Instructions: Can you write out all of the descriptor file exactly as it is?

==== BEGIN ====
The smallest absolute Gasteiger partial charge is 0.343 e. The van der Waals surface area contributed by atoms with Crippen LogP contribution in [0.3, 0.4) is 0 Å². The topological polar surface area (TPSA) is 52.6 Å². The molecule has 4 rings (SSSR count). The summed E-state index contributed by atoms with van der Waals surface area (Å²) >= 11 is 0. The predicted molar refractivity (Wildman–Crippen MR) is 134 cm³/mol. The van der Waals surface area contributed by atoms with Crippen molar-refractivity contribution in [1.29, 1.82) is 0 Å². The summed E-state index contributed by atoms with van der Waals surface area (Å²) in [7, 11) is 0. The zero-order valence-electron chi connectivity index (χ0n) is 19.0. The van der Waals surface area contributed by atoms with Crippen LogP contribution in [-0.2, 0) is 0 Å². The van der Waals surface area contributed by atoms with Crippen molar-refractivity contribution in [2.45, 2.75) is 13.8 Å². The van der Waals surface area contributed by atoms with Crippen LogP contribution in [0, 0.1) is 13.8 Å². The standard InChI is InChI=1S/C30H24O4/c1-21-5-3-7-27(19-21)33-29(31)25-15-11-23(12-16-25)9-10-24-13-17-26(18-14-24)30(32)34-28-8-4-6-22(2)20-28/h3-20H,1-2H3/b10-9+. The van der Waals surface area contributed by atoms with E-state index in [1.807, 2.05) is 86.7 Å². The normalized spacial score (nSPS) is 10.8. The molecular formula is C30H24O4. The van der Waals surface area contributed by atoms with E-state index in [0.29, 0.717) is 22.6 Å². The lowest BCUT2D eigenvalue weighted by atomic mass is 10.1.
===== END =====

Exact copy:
The smallest absolute Gasteiger partial charge is 0.343 e. The van der Waals surface area contributed by atoms with Crippen LogP contribution in [0.3, 0.4) is 0 Å². The topological polar surface area (TPSA) is 52.6 Å². The molecule has 4 rings (SSSR count). The summed E-state index contributed by atoms with van der Waals surface area (Å²) >= 11 is 0. The predicted molar refractivity (Wildman–Crippen MR) is 134 cm³/mol. The van der Waals surface area contributed by atoms with Crippen molar-refractivity contribution in [1.29, 1.82) is 0 Å². The summed E-state index contributed by atoms with van der Waals surface area (Å²) in [7, 11) is 0. The zero-order valence-electron chi connectivity index (χ0n) is 19.0. The van der Waals surface area contributed by atoms with Crippen LogP contribution in [-0.2, 0) is 0 Å². The van der Waals surface area contributed by atoms with Crippen molar-refractivity contribution in [2.45, 2.75) is 13.8 Å². The van der Waals surface area contributed by atoms with Crippen LogP contribution in [0, 0.1) is 13.8 Å². The standard InChI is InChI=1S/C30H24O4/c1-21-5-3-7-27(19-21)33-29(31)25-15-11-23(12-16-25)9-10-24-13-17-26(18-14-24)30(32)34-28-8-4-6-22(2)20-28/h3-20H,1-2H3/b10-9+. The van der Waals surface area contributed by atoms with E-state index in [1.807, 2.05) is 86.7 Å². The normalized spacial score (nSPS) is 10.8. The molecular formula is C30H24O4. The van der Waals surface area contributed by atoms with E-state index in [0.29, 0.717) is 22.6 Å². The lowest BCUT2D eigenvalue weighted by atomic mass is 10.1.